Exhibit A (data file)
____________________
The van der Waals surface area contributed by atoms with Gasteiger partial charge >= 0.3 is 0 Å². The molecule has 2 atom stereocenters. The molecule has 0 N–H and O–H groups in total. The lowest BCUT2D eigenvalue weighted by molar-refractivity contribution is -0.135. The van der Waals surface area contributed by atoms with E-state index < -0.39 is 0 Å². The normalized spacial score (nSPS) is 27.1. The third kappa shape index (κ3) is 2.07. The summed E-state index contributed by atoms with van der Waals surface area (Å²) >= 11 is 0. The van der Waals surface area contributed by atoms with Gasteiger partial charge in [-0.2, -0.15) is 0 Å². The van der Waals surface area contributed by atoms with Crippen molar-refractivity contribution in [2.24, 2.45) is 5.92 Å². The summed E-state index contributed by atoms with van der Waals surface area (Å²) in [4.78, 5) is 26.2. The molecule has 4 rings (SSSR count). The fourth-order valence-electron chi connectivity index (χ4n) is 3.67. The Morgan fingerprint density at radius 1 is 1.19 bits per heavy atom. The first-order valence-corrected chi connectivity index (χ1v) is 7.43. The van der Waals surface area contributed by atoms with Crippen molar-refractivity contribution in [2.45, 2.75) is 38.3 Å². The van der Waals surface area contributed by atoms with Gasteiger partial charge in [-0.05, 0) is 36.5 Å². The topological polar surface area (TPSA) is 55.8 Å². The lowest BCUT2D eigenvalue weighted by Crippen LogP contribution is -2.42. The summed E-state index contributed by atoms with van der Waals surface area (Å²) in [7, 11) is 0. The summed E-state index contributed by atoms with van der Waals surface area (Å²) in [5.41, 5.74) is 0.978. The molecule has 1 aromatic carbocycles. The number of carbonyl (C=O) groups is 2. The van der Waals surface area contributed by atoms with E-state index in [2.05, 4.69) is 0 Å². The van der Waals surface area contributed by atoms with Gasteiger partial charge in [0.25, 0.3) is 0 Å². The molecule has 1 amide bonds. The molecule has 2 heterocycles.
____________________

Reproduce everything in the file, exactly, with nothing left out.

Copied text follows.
The van der Waals surface area contributed by atoms with Gasteiger partial charge >= 0.3 is 0 Å². The molecule has 2 atom stereocenters. The molecule has 0 N–H and O–H groups in total. The lowest BCUT2D eigenvalue weighted by molar-refractivity contribution is -0.135. The van der Waals surface area contributed by atoms with E-state index < -0.39 is 0 Å². The normalized spacial score (nSPS) is 27.1. The third kappa shape index (κ3) is 2.07. The summed E-state index contributed by atoms with van der Waals surface area (Å²) >= 11 is 0. The van der Waals surface area contributed by atoms with Gasteiger partial charge in [-0.2, -0.15) is 0 Å². The van der Waals surface area contributed by atoms with Crippen molar-refractivity contribution in [2.24, 2.45) is 5.92 Å². The summed E-state index contributed by atoms with van der Waals surface area (Å²) in [4.78, 5) is 26.2. The molecule has 4 rings (SSSR count). The fourth-order valence-electron chi connectivity index (χ4n) is 3.67. The Morgan fingerprint density at radius 1 is 1.19 bits per heavy atom. The first-order valence-corrected chi connectivity index (χ1v) is 7.43. The van der Waals surface area contributed by atoms with Crippen molar-refractivity contribution in [2.45, 2.75) is 38.3 Å². The van der Waals surface area contributed by atoms with Gasteiger partial charge in [-0.05, 0) is 36.5 Å². The topological polar surface area (TPSA) is 55.8 Å². The lowest BCUT2D eigenvalue weighted by Crippen LogP contribution is -2.42. The summed E-state index contributed by atoms with van der Waals surface area (Å²) in [7, 11) is 0. The summed E-state index contributed by atoms with van der Waals surface area (Å²) in [5.41, 5.74) is 0.978. The molecule has 1 aromatic carbocycles. The number of carbonyl (C=O) groups is 2. The van der Waals surface area contributed by atoms with E-state index in [2.05, 4.69) is 0 Å². The van der Waals surface area contributed by atoms with Gasteiger partial charge in [0.25, 0.3) is 0 Å². The molecule has 1 amide bonds. The molecule has 2 heterocycles.